Ever-faithful, Perry follows the painful hollow of that piece with “Bequest,” including a quotation from Whitman. The piece is full of promise, a look back at the great sage and a look forward for poets to come. On its face, it’s about paper, ink, writing, poems. Subtly beneath it all, it’s about how, with all its approximations and imperfections, poetry illuminates its subject and releases new beauty to the reader. It’s a covenant fulfilled.

With grace and humility, Perry concludes the work by telling us what we’ve already come to know. He compares us as individuals to snowflakes:

Each one a unique countenance,
like a snowflake found
nowhere else, coming down
to touch the earth
and become it.

These are simple words, simple images. Perry’s text rides on implication, innuendo. The poetry paints in positive and negative space, with plenty of room for the reader’s active engagement. Pay attention, the writing is so graceful at times that you don’t even know exactly how it is you feel the way you do. How’d that happen? Where’d that happen? That’s the subtlety of the poetry. Introduced in the context of death, Perry’s words bring us to life. We live and die as individuals, mortal, corrupted, yet universal, transcendent.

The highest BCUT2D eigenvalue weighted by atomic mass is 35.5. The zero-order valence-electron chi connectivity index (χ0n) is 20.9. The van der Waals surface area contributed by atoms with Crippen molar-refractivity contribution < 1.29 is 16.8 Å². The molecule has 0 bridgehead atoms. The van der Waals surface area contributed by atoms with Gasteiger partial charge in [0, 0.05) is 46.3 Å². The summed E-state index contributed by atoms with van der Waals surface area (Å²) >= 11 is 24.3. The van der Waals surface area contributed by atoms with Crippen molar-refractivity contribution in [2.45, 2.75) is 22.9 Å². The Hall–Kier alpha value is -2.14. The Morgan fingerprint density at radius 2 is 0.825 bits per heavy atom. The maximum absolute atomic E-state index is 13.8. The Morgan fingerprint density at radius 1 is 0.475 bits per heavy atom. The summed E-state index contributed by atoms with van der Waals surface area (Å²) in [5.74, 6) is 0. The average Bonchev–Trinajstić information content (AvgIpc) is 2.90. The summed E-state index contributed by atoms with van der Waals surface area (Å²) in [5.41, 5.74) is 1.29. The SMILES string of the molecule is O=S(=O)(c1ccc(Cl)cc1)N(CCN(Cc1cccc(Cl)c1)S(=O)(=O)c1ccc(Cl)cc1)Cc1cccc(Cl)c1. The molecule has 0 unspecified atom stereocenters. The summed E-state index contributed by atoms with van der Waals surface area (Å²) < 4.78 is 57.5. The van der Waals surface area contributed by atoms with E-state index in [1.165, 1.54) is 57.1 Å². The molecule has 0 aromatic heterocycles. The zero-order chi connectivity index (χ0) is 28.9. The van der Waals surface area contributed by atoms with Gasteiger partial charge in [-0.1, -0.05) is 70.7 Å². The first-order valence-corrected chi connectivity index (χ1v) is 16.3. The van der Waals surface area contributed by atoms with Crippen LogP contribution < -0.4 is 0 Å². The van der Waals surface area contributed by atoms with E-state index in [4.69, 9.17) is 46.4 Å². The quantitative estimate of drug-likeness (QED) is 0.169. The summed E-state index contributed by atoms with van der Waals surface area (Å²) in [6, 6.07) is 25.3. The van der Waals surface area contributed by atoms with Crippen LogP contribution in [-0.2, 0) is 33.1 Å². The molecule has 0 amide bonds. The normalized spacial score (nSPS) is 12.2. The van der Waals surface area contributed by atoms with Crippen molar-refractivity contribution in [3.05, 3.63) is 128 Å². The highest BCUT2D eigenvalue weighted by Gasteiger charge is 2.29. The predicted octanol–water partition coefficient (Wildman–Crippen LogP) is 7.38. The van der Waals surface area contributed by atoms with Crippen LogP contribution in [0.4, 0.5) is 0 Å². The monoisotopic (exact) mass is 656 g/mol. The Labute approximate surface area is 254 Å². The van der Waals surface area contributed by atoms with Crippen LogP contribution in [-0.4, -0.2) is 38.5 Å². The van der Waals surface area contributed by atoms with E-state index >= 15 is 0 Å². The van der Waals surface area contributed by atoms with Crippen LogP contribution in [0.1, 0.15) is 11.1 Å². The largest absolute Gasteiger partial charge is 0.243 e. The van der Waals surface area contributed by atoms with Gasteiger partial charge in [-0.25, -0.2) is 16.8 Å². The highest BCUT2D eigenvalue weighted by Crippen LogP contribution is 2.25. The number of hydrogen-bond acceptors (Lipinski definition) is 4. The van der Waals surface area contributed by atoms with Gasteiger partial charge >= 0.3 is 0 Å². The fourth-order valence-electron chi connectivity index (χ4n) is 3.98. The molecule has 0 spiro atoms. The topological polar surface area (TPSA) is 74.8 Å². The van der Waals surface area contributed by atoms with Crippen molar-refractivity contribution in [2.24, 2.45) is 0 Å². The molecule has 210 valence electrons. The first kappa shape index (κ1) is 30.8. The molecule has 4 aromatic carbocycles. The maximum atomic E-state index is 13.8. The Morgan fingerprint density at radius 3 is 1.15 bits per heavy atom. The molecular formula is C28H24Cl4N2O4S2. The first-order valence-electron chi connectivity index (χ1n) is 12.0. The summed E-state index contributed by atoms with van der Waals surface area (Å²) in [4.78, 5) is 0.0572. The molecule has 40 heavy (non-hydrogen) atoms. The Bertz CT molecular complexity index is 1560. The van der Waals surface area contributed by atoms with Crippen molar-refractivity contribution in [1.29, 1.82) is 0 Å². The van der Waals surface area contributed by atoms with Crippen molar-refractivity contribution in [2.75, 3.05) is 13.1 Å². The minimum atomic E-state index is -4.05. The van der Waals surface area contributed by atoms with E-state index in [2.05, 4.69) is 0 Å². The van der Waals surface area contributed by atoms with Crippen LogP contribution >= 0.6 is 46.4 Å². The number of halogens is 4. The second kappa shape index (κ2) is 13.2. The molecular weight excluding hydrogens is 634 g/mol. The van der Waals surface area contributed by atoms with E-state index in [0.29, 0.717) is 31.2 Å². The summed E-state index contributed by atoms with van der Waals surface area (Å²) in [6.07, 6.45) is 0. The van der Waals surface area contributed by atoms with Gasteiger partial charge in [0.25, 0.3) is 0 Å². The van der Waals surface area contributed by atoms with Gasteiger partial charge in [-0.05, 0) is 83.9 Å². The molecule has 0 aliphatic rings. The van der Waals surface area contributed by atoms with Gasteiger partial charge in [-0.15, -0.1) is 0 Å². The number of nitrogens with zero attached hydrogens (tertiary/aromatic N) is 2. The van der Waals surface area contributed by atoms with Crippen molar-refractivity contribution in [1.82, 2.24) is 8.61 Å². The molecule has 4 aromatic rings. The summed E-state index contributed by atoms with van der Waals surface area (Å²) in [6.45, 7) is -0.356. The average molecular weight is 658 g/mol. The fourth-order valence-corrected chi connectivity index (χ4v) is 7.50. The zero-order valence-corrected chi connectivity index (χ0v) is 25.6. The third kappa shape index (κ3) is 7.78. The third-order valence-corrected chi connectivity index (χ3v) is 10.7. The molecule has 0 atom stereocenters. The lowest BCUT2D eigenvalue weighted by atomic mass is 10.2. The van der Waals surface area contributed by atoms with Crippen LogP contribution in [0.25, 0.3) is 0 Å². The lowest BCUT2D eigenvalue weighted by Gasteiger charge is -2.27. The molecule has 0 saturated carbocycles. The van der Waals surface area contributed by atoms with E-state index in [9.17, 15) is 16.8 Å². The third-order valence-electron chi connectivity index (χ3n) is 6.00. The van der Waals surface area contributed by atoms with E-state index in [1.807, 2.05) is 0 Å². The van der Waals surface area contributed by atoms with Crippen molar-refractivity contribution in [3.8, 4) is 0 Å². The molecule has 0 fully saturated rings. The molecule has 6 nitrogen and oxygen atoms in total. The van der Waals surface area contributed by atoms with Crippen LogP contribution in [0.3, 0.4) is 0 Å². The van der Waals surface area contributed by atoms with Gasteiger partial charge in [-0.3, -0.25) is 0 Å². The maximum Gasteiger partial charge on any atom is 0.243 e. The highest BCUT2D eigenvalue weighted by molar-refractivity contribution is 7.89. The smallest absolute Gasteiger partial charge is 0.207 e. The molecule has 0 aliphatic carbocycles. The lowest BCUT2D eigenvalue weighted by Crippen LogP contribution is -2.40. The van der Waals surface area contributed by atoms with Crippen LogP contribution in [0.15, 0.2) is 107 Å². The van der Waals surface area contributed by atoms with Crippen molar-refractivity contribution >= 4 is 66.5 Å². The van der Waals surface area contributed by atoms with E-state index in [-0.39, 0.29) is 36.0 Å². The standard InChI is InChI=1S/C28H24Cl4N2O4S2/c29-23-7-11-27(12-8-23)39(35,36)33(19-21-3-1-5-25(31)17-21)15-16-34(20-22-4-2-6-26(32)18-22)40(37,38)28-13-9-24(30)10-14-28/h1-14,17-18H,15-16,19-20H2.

For previous chapbook reviews, please visit: Previous Chapbook Reviews

Issue 15, Spring 2020, “Paper” Theme

issue 15 masthead (11e)

Photo courtesy of Ryn Holmes. © 2020 Ryn Holmes.

Welcome spring! And welcome to Issue 15. Our theme for this issue is “Paper.” We encountered some lovely, expansive interpretations which we hope you’ll enjoy. While the world is abuzz with constraint and restraint, we hope this respite rejuvenates your spirit and lessens any burden you bear.

Once again, we tout the artistry of Editor Ryn Holmes, whose original photography graces our masthead. Pretty inventive and quite original!

It’s been a strange spring. We do hope this finds you healthy and fit, in all senses of the words. Some of us are facing difficult circumstances. We send what we can: our deep love and support. Take your solace, faith, and hope where you can find it and make it. We look forward to seeing you again for Issue 16 and beyond.